Look. I’m all for safe spaces. Don’t get me wrong. But how does your little pin really help someone like Ernest Walker? How does your trite pin help a young Muslim woman who’s forced to remove her hijab or else be set on fire? How does your trendy pin soothe a kid who shows up to school and his teacher tells him his parents will be deported because Trump is president now? 
These are the things happening to disenfranchised groups, and you think they’re gonna turn to you? You? Not their mom? Or their partner? Or their clique? Or their church? To you? You who just realized Tuesday that the racism and bigotry that people of color have been complaining about forever is actually as bad as we’ve all been saying it was? You? You, who finally got informed half a millennium late and showed up $14 trillion (reparations) light and bought a damn pin? You? If this ain’t some white-savior-complex mess, I don’t know what is. 
Like, a pin. A pin? Really? Not even an actual pen, which is said to be mightier than a sword, to write to your local congresspeople demanding that they vote in favor of actual justice and equality for all or else you’re voting them out in the midterms in two years? Not even a figurative pen, like a Facebook screed calling out your grandmom, and hell, your mom, too, about the casual racism of people who continue claiming, “I’m not a racist”? 
Just a pin. The solution for fastening a baby in his nappy or keeping a blessed-in-the-chest girl from busting open her button-down is the same solution you’ve applied to fighting racism, sexism, homophobia and religious intolerance.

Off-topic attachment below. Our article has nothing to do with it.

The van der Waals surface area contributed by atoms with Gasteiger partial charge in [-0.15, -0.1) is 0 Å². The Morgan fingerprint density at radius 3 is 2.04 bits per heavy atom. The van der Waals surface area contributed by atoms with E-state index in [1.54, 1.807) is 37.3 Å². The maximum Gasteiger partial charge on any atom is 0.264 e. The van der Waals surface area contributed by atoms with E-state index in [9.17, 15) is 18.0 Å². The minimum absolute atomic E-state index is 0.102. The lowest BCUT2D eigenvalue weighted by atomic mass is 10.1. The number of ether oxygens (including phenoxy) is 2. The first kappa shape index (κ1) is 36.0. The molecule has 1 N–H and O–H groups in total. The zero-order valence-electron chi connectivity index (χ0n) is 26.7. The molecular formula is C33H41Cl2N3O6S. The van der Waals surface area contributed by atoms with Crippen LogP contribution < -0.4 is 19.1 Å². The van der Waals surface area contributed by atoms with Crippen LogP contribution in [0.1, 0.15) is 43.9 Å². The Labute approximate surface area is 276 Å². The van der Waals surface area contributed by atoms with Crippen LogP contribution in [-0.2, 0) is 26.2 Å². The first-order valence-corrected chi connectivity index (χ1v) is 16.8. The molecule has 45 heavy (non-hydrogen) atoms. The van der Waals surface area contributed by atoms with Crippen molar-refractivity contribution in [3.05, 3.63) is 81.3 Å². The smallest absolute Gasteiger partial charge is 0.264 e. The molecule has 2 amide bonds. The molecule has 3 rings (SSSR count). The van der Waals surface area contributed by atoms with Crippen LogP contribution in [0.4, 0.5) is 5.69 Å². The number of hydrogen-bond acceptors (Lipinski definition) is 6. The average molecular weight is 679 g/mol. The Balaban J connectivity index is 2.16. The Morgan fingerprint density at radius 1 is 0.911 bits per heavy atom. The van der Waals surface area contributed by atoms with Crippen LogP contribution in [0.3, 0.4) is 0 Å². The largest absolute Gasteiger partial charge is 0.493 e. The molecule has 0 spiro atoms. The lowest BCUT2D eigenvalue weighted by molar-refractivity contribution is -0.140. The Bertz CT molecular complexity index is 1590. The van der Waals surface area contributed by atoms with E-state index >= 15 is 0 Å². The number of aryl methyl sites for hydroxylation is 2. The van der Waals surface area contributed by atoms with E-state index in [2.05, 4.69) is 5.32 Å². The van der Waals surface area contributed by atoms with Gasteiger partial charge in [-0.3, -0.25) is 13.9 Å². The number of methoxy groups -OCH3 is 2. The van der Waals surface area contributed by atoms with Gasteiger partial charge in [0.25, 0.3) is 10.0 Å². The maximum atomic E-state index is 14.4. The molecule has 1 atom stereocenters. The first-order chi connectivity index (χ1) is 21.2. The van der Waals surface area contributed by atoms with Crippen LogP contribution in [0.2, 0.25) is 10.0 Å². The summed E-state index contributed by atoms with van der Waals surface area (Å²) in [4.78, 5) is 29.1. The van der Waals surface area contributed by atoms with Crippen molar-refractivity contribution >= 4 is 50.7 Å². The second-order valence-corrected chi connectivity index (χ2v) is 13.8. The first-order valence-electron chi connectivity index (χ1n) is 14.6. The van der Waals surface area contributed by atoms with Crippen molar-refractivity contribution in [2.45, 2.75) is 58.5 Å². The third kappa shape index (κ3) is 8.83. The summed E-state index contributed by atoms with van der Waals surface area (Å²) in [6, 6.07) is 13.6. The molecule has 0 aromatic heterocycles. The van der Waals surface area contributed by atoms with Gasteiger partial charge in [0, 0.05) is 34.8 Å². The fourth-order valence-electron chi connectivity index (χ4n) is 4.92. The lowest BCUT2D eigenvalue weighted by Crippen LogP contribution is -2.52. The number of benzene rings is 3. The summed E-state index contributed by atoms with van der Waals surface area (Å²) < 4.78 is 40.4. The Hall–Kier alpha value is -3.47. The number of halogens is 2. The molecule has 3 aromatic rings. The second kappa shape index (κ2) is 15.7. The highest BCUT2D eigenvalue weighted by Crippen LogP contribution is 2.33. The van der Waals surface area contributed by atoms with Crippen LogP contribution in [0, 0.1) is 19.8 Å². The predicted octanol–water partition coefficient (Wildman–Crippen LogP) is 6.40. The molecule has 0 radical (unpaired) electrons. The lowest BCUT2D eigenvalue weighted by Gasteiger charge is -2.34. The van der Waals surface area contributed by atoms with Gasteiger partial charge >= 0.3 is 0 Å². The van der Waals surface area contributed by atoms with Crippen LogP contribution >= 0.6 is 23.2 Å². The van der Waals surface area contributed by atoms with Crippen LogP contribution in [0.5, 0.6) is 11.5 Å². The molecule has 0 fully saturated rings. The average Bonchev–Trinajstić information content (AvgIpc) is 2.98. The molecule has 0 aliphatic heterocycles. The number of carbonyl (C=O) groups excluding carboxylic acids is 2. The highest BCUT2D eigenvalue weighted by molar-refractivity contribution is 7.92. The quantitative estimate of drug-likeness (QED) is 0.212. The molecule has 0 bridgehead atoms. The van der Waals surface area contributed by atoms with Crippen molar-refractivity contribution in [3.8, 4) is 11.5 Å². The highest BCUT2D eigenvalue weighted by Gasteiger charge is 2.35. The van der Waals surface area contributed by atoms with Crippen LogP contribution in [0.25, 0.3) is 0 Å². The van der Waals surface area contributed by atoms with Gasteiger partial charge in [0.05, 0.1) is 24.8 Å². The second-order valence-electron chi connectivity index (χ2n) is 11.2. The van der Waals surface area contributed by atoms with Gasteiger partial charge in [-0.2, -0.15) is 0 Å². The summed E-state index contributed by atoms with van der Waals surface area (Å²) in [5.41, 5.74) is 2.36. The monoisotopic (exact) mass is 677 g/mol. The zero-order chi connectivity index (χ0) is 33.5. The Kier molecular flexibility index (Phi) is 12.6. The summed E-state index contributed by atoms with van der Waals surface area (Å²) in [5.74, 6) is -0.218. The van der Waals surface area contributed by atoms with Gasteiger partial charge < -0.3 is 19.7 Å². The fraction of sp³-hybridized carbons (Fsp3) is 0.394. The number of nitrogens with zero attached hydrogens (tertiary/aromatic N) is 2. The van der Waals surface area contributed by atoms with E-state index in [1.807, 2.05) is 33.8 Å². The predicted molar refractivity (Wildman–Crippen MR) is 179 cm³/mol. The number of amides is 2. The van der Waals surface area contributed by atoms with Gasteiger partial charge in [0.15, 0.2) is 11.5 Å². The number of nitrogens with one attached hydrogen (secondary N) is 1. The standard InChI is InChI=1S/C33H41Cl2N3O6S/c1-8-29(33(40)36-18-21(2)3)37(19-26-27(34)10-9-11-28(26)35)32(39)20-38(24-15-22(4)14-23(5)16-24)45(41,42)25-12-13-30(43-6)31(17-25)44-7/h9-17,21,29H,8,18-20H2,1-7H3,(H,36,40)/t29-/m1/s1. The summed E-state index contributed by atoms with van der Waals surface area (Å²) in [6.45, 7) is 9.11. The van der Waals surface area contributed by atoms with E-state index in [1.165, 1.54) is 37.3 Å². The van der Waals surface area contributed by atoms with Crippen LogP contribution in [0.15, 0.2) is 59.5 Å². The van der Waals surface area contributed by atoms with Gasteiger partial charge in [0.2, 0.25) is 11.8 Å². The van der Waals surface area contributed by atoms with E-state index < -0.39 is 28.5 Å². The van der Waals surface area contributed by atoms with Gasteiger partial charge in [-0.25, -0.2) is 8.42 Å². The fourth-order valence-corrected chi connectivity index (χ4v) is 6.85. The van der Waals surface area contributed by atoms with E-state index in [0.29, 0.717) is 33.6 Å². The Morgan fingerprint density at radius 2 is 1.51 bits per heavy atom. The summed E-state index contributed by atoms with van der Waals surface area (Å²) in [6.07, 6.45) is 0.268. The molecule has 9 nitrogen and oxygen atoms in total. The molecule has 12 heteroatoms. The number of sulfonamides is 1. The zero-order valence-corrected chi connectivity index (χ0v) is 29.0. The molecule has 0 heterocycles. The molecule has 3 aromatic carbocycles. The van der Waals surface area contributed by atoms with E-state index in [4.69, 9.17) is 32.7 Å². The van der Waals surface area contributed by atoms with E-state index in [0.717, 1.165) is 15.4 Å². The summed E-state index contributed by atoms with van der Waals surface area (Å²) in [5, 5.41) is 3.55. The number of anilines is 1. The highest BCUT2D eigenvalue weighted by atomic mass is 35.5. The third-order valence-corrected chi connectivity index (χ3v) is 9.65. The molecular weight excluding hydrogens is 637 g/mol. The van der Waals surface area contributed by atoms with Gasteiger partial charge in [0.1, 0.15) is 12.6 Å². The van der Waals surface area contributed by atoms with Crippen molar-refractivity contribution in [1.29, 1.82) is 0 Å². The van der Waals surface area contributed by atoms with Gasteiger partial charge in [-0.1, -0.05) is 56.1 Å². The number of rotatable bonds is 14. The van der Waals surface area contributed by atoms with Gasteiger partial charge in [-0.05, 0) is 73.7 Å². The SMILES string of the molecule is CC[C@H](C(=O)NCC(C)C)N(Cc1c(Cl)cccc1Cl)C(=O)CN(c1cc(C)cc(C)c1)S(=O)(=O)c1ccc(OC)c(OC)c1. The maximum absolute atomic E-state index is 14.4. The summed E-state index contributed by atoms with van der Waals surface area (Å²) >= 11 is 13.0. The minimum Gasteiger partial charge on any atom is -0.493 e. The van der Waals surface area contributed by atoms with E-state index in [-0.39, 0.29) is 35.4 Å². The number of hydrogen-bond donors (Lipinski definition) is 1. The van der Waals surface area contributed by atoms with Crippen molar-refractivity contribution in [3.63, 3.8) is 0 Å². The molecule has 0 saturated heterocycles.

The only time your little pin might maybe mean something is if you’re wearing it to an anti-Trump protest rally or one that supports black, LGBT or brown lives. Extra points if you hold a sign and post the picture on your Instagram so all your friends and family know you’re about that life. Your shiny pin shines sparkles if you put on your big drawers like Brad Pike and call out your racist family members on Facebook. Bonus points if you go HAM over the ham at Thanksgiving. You can relieve the white guilt of your whole bloodline if you film that moment and submit it to WorldStar. 
Your pin will actually count for something if, the next time you see something bad happening to a person of color, you speak up and intervene instead of staring wide-eyed and silent and then writing about it in a status update that’s all about how you were traumatized by witnessing a terrible thing that happened to someone else. 
You want to help? You want your little pin to matter like black lives? Actually create a safe space instead of cheaply designating yourself one because you fastened a piece of malleable metal to your sweater. 
It's more than time for we the people of this nation to put away childish things and grow up.  WE BROKE IT.  WE OWN IT.